Prada Marfa, 2005
40 x 50 inches (unframed)
Limited edition available from Ballroom Marfa
Prada Marfa: An Explainer
What is Prada Marfa?
Prada Marfa is a site-specific, permanent land art project by artists Elmgreen & Dragset constructed in 2005. Modeled after a Prada boutique, the inaccessible interior of the structure includes luxury goods from Prada’s fall collection from that year. The door does not open, ensuring that the sculpture will never function as a place of commerce. Art Production Fund and Ballroom Marfa co-produced the project.
Prada Marfa is an artwork initiated by ourselves and realized in a collaboration with the not-for-profit cultural organizations Art Production Fund and Ballroom Marfa in 2005. It was not a work commissioned by the fashion brand Prada nor had the fashion brand any involvement in the creation of this work. They kindly gave us the permission to use their logo after we asked them, due to the founder Miuccia Prada’s personal interest in contemporary art, and she donated shoes and bags, which have never been renewed but stay the same – as a historic display – inside the sculpture. The right definition of advertisement must be based on criteria more accurate than just including any sign which contains a logo. It is advertisement only when a company either commissions someone to make such a sign, pays for its execution or makes a sign themselves in order to promote the company’s products. And this is not the case here since Prada Marfa never had any commercial link to the fashion brand Prada, unlike the Playboy bunny which went up this summer initiated by Playboy itself.
Prada Marfa is firmly positioned within a contemporary understanding of site specific art, but also draws strongly on pop art and land art – two art forms which were conceived and thrived especially in the USA from the 1960’s and onwards. Many artists, from Andy Warhol with his famous Campbell soup cans to Andreas Gursky with his grand photographic documentation of retail spaces have appropriated and dealt with the visual language of commercial brands. In an increasingly commercialized world, we see the independent artistic treatment of all visual signs and signifiers as crucial to a better and wider understanding of our day-to-day surroundings, including the influence of corporations.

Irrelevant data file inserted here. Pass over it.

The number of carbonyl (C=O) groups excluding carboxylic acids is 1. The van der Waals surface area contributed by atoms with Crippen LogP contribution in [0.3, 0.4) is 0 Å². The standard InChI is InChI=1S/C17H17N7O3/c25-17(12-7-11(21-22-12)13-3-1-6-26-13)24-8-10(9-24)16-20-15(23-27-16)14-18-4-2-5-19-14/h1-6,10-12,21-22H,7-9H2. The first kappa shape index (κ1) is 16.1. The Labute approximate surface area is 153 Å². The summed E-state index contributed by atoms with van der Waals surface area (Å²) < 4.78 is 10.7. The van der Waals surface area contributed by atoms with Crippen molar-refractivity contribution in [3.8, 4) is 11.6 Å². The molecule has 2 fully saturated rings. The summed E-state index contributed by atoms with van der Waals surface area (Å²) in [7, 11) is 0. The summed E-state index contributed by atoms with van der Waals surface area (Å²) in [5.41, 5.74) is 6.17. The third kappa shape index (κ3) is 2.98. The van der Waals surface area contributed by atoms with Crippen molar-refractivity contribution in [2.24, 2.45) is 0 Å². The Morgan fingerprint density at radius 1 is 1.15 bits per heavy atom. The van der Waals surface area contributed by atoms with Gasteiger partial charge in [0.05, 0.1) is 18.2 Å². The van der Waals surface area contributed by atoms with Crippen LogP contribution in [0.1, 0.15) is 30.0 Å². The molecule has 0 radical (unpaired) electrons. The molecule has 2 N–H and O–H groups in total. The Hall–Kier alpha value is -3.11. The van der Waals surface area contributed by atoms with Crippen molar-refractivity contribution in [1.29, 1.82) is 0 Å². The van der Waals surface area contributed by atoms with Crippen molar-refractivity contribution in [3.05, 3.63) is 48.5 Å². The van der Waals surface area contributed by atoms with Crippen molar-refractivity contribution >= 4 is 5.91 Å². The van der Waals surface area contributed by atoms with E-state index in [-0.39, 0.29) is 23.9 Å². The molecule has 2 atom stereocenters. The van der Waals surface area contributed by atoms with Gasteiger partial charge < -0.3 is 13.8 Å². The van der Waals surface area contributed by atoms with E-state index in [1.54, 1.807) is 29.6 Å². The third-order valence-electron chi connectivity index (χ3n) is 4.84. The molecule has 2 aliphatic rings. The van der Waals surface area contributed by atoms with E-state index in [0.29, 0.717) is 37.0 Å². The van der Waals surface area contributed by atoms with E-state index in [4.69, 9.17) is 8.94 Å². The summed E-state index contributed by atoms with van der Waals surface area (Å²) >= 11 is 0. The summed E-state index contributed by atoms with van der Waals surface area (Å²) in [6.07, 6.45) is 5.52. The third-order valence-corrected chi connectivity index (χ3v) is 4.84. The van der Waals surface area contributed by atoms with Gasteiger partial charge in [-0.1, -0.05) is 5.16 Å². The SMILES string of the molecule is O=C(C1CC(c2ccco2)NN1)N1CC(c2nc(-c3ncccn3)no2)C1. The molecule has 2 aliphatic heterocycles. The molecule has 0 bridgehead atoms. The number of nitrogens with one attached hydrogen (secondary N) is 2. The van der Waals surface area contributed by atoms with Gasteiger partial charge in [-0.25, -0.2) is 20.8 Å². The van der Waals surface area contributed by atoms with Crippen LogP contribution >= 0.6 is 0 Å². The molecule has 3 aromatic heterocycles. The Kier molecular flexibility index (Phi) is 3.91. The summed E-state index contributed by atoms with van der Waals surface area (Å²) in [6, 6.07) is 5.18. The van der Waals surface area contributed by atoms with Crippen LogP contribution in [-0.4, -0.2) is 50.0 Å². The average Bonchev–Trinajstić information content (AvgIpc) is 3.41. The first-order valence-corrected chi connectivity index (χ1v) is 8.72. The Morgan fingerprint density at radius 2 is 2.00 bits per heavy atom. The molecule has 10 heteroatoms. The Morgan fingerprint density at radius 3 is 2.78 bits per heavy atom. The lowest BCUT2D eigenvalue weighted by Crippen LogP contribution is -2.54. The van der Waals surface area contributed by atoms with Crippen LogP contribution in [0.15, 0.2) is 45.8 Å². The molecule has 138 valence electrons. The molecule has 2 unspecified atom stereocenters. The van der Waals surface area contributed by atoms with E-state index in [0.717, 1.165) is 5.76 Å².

It comes as a big surprise for us that the Texas Department of Transportation now after eight years may declare this well-known artwork to be illegal and we think it would be a shame for the local community if it disappeared after being there for so long since the work clearly is one of the strong points for the cultural tourism, which is such an important financial factor in this region. However, we are very happy to experience the fantastic support from both art professionals internationally, locals and others, who have even created a Facebook page named “Save Prada Marfa” that after just a short while has received almost 4000 likes and daily receives plenty of new posts, stories and images from people who once visited this site.
— Elmgreen & Dragset
Within our 13 years of producing and presenting important public art, few works have been as eagerly embraced than Prada Marfa by Elmgreen & Dragset. With full integrity, the artists refused for us to ask any corporation, especially Prada, for monetary donations to support the making of this project. It took us over a year of intense fundraising from local and international private patrons to realize this authentic and pure permanent artwork. The family of the late Walter Alton “Slim” Brown, even generously contributed to the project by lending their land. Great public art empowers people and gives them alternate ways to understand the times that we live in; Prada Marfa is a civic gift that has become one of the great worldwide pop icons.
– Yvonne Force Villareal & Doreen Remen
Art Production Fund
Prada Marfa is a living sculpture, an installation that has taken on a life of its own. In the eight years since its creation, Elmgreen & Dragset’s work has become part of the cultural and physical landscape of Far West Texas. At the same time it has entered into international art history discourse. It’s part of what people think of when they think of Marfa, either as art lovers on a pilgrimage, or as surprised passersby.
It’s also a non-profit project — supported entirely by funds from foundations and individuals — and the antithesis of commercialism. Prada Marfa is an embodiment of the Ballroom Marfa mission to combine innovation and accessibility without compromising on either front. We are encouraging engagement with art, and Prada Marfa is an important precursor to other public art projects in Marfa and Far West Texas.
– Fairfax Dorn
Co-founder and Artistic Director
Where is Prada Marfa?